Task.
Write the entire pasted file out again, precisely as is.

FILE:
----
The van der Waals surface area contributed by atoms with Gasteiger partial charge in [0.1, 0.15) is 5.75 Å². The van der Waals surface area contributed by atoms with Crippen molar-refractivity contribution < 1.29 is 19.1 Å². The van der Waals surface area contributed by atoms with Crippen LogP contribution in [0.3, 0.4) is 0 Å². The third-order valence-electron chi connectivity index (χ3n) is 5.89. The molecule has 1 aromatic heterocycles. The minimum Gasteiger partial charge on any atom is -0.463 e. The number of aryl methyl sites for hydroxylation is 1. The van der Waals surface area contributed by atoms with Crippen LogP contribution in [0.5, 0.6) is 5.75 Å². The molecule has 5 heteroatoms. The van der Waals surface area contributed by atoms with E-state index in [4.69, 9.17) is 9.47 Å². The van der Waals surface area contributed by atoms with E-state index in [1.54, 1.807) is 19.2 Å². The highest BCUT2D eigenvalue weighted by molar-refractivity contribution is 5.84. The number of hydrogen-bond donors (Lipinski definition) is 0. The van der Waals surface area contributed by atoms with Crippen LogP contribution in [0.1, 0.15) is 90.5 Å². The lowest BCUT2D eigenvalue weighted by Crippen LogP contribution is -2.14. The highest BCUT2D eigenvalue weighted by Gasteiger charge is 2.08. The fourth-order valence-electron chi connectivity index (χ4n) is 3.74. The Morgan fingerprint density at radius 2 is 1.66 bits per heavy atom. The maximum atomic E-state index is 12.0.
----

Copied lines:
The van der Waals surface area contributed by atoms with Gasteiger partial charge in [0.1, 0.15) is 5.75 Å². The van der Waals surface area contributed by atoms with Crippen molar-refractivity contribution < 1.29 is 19.1 Å². The van der Waals surface area contributed by atoms with Crippen LogP contribution in [0.3, 0.4) is 0 Å². The third-order valence-electron chi connectivity index (χ3n) is 5.89. The molecule has 1 aromatic heterocycles. The minimum Gasteiger partial charge on any atom is -0.463 e. The number of aryl methyl sites for hydroxylation is 1. The van der Waals surface area contributed by atoms with Crippen LogP contribution in [0.5, 0.6) is 5.75 Å². The molecule has 5 heteroatoms. The van der Waals surface area contributed by atoms with E-state index in [4.69, 9.17) is 9.47 Å². The van der Waals surface area contributed by atoms with E-state index in [1.54, 1.807) is 19.2 Å². The highest BCUT2D eigenvalue weighted by molar-refractivity contribution is 5.84. The number of hydrogen-bond donors (Lipinski definition) is 0. The van der Waals surface area contributed by atoms with Crippen LogP contribution in [0.1, 0.15) is 90.5 Å². The lowest BCUT2D eigenvalue weighted by Crippen LogP contribution is -2.14. The highest BCUT2D eigenvalue weighted by Gasteiger charge is 2.08. The fourth-order valence-electron chi connectivity index (χ4n) is 3.74. The Morgan fingerprint density at radius 2 is 1.66 bits per heavy atom. The maximum atomic E-state index is 12.0.